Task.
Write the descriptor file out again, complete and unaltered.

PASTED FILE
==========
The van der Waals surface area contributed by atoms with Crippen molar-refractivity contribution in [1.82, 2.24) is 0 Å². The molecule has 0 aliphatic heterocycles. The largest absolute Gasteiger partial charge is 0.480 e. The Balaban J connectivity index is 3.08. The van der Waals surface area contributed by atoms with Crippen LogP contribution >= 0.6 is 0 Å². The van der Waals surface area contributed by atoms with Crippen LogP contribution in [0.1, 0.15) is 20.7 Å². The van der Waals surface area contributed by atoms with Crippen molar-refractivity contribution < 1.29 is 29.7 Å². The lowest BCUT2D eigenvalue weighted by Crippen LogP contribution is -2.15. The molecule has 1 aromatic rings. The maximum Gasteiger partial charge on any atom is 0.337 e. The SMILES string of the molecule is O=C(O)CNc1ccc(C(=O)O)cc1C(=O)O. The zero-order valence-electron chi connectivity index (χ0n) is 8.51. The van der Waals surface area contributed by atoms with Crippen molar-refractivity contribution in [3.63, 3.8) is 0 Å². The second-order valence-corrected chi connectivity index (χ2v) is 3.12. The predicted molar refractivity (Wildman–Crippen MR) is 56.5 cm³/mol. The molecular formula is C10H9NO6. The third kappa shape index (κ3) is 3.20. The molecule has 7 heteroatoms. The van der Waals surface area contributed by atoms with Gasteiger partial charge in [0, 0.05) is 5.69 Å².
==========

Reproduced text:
The van der Waals surface area contributed by atoms with Crippen molar-refractivity contribution in [1.82, 2.24) is 0 Å². The molecule has 0 aliphatic heterocycles. The largest absolute Gasteiger partial charge is 0.480 e. The Balaban J connectivity index is 3.08. The van der Waals surface area contributed by atoms with Crippen LogP contribution >= 0.6 is 0 Å². The van der Waals surface area contributed by atoms with Crippen LogP contribution in [0.1, 0.15) is 20.7 Å². The van der Waals surface area contributed by atoms with Crippen molar-refractivity contribution < 1.29 is 29.7 Å². The lowest BCUT2D eigenvalue weighted by Crippen LogP contribution is -2.15. The molecule has 1 aromatic rings. The maximum Gasteiger partial charge on any atom is 0.337 e. The SMILES string of the molecule is O=C(O)CNc1ccc(C(=O)O)cc1C(=O)O. The zero-order valence-electron chi connectivity index (χ0n) is 8.51. The van der Waals surface area contributed by atoms with Crippen molar-refractivity contribution in [3.63, 3.8) is 0 Å². The second-order valence-corrected chi connectivity index (χ2v) is 3.12. The predicted molar refractivity (Wildman–Crippen MR) is 56.5 cm³/mol. The molecular formula is C10H9NO6. The third kappa shape index (κ3) is 3.20. The molecule has 7 heteroatoms. The van der Waals surface area contributed by atoms with Gasteiger partial charge in [0, 0.05) is 5.69 Å².